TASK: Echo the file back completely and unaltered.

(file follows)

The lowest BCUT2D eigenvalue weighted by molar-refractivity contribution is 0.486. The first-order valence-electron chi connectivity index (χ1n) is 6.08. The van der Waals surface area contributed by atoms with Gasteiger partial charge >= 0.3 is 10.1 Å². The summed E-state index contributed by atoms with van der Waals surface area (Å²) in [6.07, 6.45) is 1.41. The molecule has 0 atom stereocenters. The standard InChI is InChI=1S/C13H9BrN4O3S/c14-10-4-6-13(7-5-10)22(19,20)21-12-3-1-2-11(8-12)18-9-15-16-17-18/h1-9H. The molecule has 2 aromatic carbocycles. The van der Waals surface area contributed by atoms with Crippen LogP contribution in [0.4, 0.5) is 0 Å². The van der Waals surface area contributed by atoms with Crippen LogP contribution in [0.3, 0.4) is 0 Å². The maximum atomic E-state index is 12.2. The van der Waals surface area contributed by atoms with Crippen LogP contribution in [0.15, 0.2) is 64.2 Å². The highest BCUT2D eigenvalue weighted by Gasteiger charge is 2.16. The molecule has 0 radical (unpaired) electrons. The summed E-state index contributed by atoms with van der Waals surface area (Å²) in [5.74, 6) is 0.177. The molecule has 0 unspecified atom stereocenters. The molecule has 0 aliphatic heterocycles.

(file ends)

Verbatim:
The lowest BCUT2D eigenvalue weighted by molar-refractivity contribution is 0.486. The first-order valence-electron chi connectivity index (χ1n) is 6.08. The van der Waals surface area contributed by atoms with Gasteiger partial charge >= 0.3 is 10.1 Å². The summed E-state index contributed by atoms with van der Waals surface area (Å²) in [6.07, 6.45) is 1.41. The molecule has 0 atom stereocenters. The standard InChI is InChI=1S/C13H9BrN4O3S/c14-10-4-6-13(7-5-10)22(19,20)21-12-3-1-2-11(8-12)18-9-15-16-17-18/h1-9H. The molecule has 2 aromatic carbocycles. The van der Waals surface area contributed by atoms with Crippen LogP contribution in [0.4, 0.5) is 0 Å². The van der Waals surface area contributed by atoms with Crippen LogP contribution in [0.3, 0.4) is 0 Å². The maximum atomic E-state index is 12.2. The van der Waals surface area contributed by atoms with Crippen LogP contribution in [0.15, 0.2) is 64.2 Å². The highest BCUT2D eigenvalue weighted by Gasteiger charge is 2.16. The molecule has 0 radical (unpaired) electrons. The summed E-state index contributed by atoms with van der Waals surface area (Å²) in [5.74, 6) is 0.177. The molecule has 0 unspecified atom stereocenters. The molecule has 0 aliphatic heterocycles.